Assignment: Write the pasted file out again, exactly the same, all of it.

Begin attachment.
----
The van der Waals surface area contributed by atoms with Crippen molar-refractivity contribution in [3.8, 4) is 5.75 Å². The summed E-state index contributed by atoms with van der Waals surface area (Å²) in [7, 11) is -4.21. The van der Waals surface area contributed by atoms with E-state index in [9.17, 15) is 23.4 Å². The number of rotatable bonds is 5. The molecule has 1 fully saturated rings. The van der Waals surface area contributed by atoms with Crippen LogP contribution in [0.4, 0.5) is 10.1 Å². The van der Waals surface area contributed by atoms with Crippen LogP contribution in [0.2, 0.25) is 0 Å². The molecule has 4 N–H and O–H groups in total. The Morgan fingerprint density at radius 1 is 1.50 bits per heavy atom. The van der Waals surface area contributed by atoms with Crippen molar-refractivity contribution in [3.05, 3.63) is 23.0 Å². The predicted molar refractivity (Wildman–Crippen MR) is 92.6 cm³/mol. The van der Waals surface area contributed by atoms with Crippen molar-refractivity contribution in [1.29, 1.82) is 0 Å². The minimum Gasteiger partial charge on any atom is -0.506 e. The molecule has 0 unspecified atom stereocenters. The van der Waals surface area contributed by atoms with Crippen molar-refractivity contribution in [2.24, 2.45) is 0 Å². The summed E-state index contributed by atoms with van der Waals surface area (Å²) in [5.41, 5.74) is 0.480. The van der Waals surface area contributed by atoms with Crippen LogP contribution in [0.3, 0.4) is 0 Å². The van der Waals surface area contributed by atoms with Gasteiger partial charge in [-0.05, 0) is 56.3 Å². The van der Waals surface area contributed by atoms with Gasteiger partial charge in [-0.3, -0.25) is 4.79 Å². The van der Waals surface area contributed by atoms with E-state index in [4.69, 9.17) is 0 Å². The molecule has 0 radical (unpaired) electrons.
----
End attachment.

The van der Waals surface area contributed by atoms with Crippen molar-refractivity contribution in [3.8, 4) is 5.75 Å². The summed E-state index contributed by atoms with van der Waals surface area (Å²) in [7, 11) is -4.21. The van der Waals surface area contributed by atoms with E-state index in [9.17, 15) is 23.4 Å². The number of rotatable bonds is 5. The molecule has 1 fully saturated rings. The van der Waals surface area contributed by atoms with Crippen LogP contribution in [0.4, 0.5) is 10.1 Å². The van der Waals surface area contributed by atoms with Crippen LogP contribution in [0.2, 0.25) is 0 Å². The molecule has 4 N–H and O–H groups in total. The Morgan fingerprint density at radius 1 is 1.50 bits per heavy atom. The van der Waals surface area contributed by atoms with Crippen molar-refractivity contribution in [3.05, 3.63) is 23.0 Å². The predicted molar refractivity (Wildman–Crippen MR) is 92.6 cm³/mol. The van der Waals surface area contributed by atoms with Crippen molar-refractivity contribution in [1.29, 1.82) is 0 Å². The minimum Gasteiger partial charge on any atom is -0.506 e. The molecule has 0 unspecified atom stereocenters. The van der Waals surface area contributed by atoms with Crippen molar-refractivity contribution in [2.24, 2.45) is 0 Å². The summed E-state index contributed by atoms with van der Waals surface area (Å²) in [5.41, 5.74) is 0.480. The van der Waals surface area contributed by atoms with Crippen LogP contribution in [0.3, 0.4) is 0 Å². The van der Waals surface area contributed by atoms with Gasteiger partial charge in [-0.05, 0) is 56.3 Å². The van der Waals surface area contributed by atoms with Gasteiger partial charge in [-0.3, -0.25) is 4.79 Å². The van der Waals surface area contributed by atoms with E-state index in [4.69, 9.17) is 0 Å². The molecule has 0 radical (unpaired) electrons.